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School sale proceeds may have to stay in trust
Money from the sale of the aging Schultz school building may not be available for use in relocating the Alternative Education Center.
The Cape Girardeau school board agreed in February to sell the property to Jackson developer Chad Hartle for $1.7 million. The sale is expected to be finalized in January; Hartle is waiting to receive state tax credits.
The board expected to be able to use the money from the sale to renovate available space in the district's administration building for the center's use. But board members recently discovered that the money must go into a permanent trust, meaning the district can only spend money earned from interest.
The judgment comes from a 2002 lawsuit the district filed to get a clear title to the land. According to board member Paul Nenninger, the land was a gift from Don Louis Lorimier to be used exclusively for public education, so the suit was necessary to void that condition.
At the school board meeting Monday night, board member Tom Reinagel said the news was the "first I've heard of that." "This changes my light on the project entirely," he said.
Superintendent Dr. David Scala said that while the money must be put into a trust, other money would be freed for use in the project. He also indicated that the district's attorney would come to the next board meeting to discuss the issue.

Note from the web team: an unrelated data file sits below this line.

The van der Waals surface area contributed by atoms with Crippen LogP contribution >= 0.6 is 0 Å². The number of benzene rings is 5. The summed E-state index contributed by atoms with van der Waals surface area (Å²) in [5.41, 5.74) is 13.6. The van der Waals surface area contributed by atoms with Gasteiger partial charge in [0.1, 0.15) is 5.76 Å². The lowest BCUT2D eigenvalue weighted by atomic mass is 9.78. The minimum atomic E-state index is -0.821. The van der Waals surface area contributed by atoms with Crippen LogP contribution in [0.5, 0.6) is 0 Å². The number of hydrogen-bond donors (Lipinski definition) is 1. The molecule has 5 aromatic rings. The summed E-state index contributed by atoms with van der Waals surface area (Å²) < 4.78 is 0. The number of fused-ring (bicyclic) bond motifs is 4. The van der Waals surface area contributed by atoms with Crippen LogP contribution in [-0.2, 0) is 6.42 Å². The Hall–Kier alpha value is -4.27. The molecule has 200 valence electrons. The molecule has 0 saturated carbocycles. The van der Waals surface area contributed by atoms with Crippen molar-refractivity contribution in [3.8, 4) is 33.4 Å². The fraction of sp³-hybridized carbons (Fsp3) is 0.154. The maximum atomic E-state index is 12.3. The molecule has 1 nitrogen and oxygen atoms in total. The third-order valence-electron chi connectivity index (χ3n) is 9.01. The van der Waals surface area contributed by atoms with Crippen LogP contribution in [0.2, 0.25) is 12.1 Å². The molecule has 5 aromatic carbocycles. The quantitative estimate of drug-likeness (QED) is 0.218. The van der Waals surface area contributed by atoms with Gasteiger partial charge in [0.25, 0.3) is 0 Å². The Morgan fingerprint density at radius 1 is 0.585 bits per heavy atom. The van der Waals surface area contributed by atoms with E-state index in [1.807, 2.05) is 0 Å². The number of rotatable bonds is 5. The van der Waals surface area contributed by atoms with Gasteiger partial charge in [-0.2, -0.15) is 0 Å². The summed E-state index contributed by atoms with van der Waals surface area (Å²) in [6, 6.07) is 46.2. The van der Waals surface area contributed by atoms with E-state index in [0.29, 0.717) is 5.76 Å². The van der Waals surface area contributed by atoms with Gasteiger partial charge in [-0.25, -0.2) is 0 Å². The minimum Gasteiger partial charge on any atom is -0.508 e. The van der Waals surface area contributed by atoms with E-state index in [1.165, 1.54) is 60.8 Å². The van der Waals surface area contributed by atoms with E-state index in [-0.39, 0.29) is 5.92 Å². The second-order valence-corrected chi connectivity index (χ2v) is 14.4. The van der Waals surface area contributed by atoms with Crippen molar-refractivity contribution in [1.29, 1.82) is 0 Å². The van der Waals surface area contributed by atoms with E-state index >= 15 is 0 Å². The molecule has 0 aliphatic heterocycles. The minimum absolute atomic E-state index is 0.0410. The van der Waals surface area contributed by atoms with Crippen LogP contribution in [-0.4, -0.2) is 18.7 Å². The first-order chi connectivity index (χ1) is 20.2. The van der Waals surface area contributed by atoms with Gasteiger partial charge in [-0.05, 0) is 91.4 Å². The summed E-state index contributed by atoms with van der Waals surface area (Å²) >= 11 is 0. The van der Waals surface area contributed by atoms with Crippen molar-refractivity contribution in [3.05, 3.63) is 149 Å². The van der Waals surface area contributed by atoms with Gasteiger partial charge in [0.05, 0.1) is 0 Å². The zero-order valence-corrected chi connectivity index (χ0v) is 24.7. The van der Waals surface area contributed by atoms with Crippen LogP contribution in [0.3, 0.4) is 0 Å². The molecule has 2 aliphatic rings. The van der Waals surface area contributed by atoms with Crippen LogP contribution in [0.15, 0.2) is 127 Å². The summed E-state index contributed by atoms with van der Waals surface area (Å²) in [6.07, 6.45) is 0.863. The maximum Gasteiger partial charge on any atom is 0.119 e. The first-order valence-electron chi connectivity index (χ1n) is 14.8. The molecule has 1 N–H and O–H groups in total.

"As long as that amount of money is kept in reserve, we can use an amount equal to that total for other projects," Scala said.
But Reinagel argued that the money must always be held in the trust, which is not equivalent to having an equal amount to spend.
"That does not tell me I have $1.7 million to spend on this," he said.
He also expressed concern about the proposal for the Alternative Education Center ballooning from 14,000 to 18,000 square feet. Two additional classrooms, a larger multipurpose center and an expanded front entryway account for the increase, architect Phillip Smith said Wednesday.
Smith estimated in July that the project would cost between $1.1 million and $1.35 million to build. He says now the figure will be more like $1.7 million based on square footage cost estimates.
"I think we need to come back to the drawing board and pull the reins in," said Patrick Morgan, the director of administrative services, emphasizing that the plans are not finalized.
That could entail cutting back on classrooms or reusing more of the existing building. In the current plan, about 16,400 square feet of existing space would be used, requiring 1,600 square feet of new construction.
Smith has also developed a future plan with four more classrooms to accommodate for growth. The school currently serves 94 "at-risk" students in grades seven through 12, but administration is discussing expanding the school to include fifth- and sixth-graders.
Morgan hopes the district can begin sending out bids for construction in December.
335-6611, extension 123